New event offers career advice for applied and fine arts majors

Michael+Aczon+speaks+at+the+Applied+and+Fine+Arts+Career+Day+%28Photo+courtesy+of+Kate+Vides%29
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New event offers career advice for applied and fine arts majors

Michael Aczon speaks at the Applied and Fine Arts Career Day (Photo courtesy of Kate Vides)

Michael Aczon speaks at the Applied and Fine Arts Career Day (Photo courtesy of Kate Vides)

Michael Aczon speaks at the Applied and Fine Arts Career Day (Photo courtesy of Kate Vides)

Michael Aczon speaks at the Applied and Fine Arts Career Day (Photo courtesy of Kate Vides)

Micheal Sullivan, Staff member

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Diablo Valley College launched a new event on Oct. 10, Applied and Fine Arts Career Day, to help students gain a better understanding of the careers they can pursue with their arts majors.

Humanities professor Ruth Miller coordinated the panel, which took place in the Diablo Room, to support students’ success. The crowd was so large that many students had to stand or sit on the ground during the presentation.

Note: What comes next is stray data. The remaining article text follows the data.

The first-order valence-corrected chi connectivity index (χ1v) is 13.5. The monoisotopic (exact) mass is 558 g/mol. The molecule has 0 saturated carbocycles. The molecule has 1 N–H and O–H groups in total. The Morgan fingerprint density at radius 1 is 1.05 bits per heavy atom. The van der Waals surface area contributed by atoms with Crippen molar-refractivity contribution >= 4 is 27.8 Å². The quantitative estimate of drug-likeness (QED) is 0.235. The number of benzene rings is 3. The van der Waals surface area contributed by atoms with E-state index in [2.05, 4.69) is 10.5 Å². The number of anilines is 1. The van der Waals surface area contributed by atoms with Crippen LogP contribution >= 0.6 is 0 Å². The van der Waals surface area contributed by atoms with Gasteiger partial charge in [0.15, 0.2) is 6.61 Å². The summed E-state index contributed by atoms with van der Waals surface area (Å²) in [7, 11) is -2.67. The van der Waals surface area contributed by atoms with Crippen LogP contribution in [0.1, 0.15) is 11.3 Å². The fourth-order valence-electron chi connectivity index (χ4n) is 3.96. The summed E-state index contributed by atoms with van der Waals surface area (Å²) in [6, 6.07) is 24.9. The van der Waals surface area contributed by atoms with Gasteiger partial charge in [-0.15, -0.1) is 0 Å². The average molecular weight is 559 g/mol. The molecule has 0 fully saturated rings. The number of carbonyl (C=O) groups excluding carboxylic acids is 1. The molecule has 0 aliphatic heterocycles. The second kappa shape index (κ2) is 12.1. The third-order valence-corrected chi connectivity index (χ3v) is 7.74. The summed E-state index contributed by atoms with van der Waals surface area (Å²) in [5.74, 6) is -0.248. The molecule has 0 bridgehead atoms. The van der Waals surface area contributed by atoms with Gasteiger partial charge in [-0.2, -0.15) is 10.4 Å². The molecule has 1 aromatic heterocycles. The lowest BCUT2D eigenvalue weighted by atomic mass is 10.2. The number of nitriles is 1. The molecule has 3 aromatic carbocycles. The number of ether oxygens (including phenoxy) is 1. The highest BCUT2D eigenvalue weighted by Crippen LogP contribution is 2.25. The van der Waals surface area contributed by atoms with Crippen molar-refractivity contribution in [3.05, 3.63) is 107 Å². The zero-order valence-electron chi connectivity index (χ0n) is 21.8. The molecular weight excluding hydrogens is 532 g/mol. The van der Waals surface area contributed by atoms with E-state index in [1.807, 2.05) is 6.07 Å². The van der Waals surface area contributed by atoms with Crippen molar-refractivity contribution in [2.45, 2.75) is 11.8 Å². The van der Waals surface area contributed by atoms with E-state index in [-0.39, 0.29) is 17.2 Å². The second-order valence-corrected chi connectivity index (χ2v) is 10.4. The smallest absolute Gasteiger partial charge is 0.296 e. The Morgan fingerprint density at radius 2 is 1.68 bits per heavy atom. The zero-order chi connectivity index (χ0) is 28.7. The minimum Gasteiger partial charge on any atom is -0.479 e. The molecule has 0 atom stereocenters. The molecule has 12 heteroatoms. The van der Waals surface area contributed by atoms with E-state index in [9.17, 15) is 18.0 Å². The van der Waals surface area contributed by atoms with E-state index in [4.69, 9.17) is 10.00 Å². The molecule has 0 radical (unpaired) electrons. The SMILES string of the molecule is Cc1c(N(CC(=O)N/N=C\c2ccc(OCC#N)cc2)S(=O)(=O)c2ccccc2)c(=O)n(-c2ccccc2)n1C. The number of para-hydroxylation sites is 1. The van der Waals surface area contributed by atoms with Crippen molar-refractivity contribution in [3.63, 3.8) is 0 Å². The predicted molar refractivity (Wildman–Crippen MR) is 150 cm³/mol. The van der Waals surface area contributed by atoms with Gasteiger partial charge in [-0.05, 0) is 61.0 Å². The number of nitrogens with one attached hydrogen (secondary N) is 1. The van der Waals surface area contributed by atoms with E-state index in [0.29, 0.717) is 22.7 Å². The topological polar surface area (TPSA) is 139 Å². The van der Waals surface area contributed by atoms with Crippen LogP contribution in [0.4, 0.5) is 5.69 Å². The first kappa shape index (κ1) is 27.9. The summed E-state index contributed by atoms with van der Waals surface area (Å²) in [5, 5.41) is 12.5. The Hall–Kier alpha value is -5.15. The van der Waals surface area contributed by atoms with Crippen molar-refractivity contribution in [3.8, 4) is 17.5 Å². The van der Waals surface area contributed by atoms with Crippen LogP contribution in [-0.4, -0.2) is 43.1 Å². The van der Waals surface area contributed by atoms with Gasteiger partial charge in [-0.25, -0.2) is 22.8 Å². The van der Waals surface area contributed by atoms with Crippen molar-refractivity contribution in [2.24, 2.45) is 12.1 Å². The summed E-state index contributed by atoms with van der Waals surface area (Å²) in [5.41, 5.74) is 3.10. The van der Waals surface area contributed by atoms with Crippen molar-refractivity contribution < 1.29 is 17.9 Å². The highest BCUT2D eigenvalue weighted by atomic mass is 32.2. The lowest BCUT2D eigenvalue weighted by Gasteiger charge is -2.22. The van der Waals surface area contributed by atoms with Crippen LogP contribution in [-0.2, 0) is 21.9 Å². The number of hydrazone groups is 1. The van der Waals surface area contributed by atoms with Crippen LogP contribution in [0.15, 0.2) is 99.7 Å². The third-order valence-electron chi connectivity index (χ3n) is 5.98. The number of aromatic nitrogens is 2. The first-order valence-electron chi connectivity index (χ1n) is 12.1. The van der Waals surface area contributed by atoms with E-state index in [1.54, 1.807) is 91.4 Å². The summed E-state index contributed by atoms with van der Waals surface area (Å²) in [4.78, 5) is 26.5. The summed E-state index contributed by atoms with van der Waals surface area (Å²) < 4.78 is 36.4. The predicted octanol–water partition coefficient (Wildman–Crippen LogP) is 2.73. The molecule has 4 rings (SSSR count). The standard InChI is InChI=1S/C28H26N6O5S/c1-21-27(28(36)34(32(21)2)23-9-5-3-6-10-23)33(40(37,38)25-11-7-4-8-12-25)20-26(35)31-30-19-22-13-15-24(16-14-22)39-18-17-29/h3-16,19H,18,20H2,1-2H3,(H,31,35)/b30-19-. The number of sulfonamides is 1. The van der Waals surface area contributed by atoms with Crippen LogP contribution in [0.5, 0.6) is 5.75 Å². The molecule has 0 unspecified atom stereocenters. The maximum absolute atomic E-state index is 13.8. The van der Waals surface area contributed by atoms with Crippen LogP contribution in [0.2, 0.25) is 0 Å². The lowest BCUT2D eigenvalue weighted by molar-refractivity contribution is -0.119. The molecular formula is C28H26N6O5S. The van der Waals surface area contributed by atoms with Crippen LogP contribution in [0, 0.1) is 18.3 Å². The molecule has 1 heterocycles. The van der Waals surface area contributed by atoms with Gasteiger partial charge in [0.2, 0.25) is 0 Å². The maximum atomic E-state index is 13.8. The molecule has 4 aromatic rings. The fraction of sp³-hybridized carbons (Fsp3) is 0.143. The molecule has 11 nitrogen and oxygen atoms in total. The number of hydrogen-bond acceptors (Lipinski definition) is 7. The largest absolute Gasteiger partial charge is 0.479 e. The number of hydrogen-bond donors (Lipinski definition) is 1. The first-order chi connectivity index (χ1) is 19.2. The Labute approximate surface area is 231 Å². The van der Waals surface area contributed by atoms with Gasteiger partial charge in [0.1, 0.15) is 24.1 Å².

“There is a lack of clarity as to what kind of jobs these majors can lead to,” said Miller. 

Two of the seven panel speakers graduated from San Francisco State University. One of them, Sayopko Caproni, earned her Humanities degree. Caproni shared her experience going from intern to program manager at Amazon. 

“She was able to (take) her humanities degree and apply it to her job at Amazon, which showed the diversity of what you can do with your degree,” said Ahmad Baydoun, a political science and macroeconomics major at DVC who attended the event. Though Baydoun stumbled by accident on the event, he found it inspirational and a good experience overall.

Maria Egoavil, also a graduate of SFSU with a Liberal Studies degree, had two minors: education and museum studies. Egoavil is now the Public Programs Administrative Assistant for the Fine Arts Museum of San Francisco. She spoke about what she does at work, and what it took to get there. 

“My last internship was at a computer history museum for teen programs. It completely changed my life by helping me with the precision I have now,” said Egoavil. 

Baydoun said he thinks it was important that the speakers came to DVC. According to him, they provided a diverse set of perspectives and careers that came from being an applied or fine arts major.

“The speakers gave a real world example on how you can succeed being an art major,” said Baydoun.

The Applied and Fine Arts Career Day was a crucial step as it served as an inspiration for students to research careers art degrees can offer. The school is planning to put on more events like this one in the future. 

“We are definitely instituting this as an annual event,” said Miller. 

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